On many campuses, students should carry ID cards to get their residence halls, take out library books, go to the fitness center and pay for lunch in the dining hall. But this practice could soon be a thing of the past, together with the launch of digital student ID cards on Apple Watches and iPhones.
Using Near-Field Communications technology, pupils will have the ability to access a multitude of services on campus just by waving their phone or see near subscribers that are compatible. Six universities have been working with Apple and Blackboard about the initiative, including Duke, Johns Hopkins, Santa Clara and Temple Universities and the Universities of Alabama and Oklahoma.
Rather than an app, the electronic student ID cards will probably be a part of Apple Wallet and linked to Apple Pay. The service is expected to go live in the six collaborating universities this fall. Contacted by Inside Higher Ed, not one of the universities enlarged on details like what version of iPhone or Apple Watch pupils would have to have to use the technology, nor if they are planning an Android equal of the system. Presumably, the technology will supplement (rather than replace) existing student ID card programs, rather than all students own Apple technology.
Joshua Kim, manager of digital learning initiatives at Dartmouth College’s Center for the Advancement of Learning, stated he is interested to see whether this initiative could be the”gateway drug” for additional cellular educational experiences from Apple — especially on the Apple Watch.
“Student IDs are still an interesting beginning, but what is more fun would be to think about other ways that Apple Watch could tackle some higher ed challenge,” explained Kim. The fact that the statement was made by Apple’s vice president of technologies, Kevin Lynch, is a promising signal, said Kim.
Speaking at Apple’s Worldwide Developers Conference Monday, Lynch described the electronic Student ID attribute within an”exciting” development which will”expand into more campuses over time.”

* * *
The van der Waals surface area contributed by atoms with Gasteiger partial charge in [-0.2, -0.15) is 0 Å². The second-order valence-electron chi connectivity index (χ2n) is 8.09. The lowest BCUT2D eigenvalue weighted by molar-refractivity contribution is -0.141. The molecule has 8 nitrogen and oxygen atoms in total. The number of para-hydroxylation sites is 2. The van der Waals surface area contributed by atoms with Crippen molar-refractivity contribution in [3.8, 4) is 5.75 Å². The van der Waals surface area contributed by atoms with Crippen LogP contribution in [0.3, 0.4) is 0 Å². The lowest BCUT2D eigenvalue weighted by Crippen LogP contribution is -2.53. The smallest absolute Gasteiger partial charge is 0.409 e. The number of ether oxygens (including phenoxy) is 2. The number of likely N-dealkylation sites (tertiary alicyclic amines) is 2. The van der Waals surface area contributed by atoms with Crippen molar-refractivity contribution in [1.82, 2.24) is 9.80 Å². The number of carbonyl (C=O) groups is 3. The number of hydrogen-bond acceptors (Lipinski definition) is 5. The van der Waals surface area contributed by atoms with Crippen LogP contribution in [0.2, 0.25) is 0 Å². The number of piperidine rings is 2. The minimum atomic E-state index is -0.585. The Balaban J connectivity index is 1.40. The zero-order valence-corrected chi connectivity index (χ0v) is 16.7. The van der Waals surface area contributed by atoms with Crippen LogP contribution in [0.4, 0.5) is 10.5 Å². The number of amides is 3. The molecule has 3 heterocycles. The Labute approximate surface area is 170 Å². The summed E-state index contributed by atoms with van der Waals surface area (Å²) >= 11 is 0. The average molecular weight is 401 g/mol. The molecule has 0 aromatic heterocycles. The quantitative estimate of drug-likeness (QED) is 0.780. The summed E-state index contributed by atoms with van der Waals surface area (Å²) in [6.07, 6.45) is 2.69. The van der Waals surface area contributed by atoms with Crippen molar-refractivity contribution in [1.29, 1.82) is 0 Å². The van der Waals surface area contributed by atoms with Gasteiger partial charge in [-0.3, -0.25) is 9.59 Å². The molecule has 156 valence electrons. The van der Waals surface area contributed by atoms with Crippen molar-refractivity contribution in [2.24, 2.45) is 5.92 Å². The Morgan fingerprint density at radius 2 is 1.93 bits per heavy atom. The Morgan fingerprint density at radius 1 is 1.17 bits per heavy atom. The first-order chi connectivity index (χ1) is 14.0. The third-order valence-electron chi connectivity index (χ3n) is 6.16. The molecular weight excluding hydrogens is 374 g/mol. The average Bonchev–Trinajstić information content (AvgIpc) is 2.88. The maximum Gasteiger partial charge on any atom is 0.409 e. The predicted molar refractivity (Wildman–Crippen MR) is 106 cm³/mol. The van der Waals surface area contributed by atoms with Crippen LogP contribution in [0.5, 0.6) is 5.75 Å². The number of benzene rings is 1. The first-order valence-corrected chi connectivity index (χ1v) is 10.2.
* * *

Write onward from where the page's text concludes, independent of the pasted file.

In the end of 2017, Apple started a partnership with Ohio State University, which involves the joint creation of apps for use on campus — a development that some observers said indicated a renewed attention from Apple on higher education.
Eric Stoller, a high schooling notion leader and Inside Higher Ed blogger, stated the Student ID statement is a”big deal” that provides Apple with”another helpful entry point into higher education,” as well as great PR for Blackboard and the universities involved with analyzing the technology.
A spokesperson for Blackboard verified that the company was working with Apple to create the student IDs, including that Blackboard would be supplying the compatible reader devices. The spokesperson said that the electronic student IDs would offer students”heightened security and outstanding advantage” on campus. Though not mentioned in the Apple announcement, sources reported that all the associations involved in the initiative will be a Blackboard Transact customer. Blackboard Transact is a subsidiary of Blackboard that oversees campus ID systems.
A spokesperson for Santa Clara University said the university had been”looking forward” to bringing its own campus ACCESS Card to the Apple Wallet, including that the technology could be available to students, faculty and staff to work with on and around campus by the end of the calendar year. The University of Oklahoma echoed this announcement, saying that its Sooner Card would likewise be available to students, faculty and staff.I
n a tweet, Tracy Futhey, chief information officer at Duke University, said that the initiative could enable students to get buildings and make payments across campus at an”even easier way.” She included her institution is”continually searching for technologies that can enhance student experience,” adding that working with Apple has been a”natural fit.”
Source: Diego Post
African fans have always seen match officiating at the World Cup as one reason why their teams fail to do better than they have done so far. Now technology is set to come to the aid of African teams and their fans during the World Cup in Russia.
Earlier this year, football’s umbrella body, the International Federation for Football Associations (FIFA), announced that it will use the Video Assistant Referee (VAR) for World Cup matches in Russia. It is one of the rule changes at the 2018 World Cup. The other allows a fourth substitute when the game goes into extra time.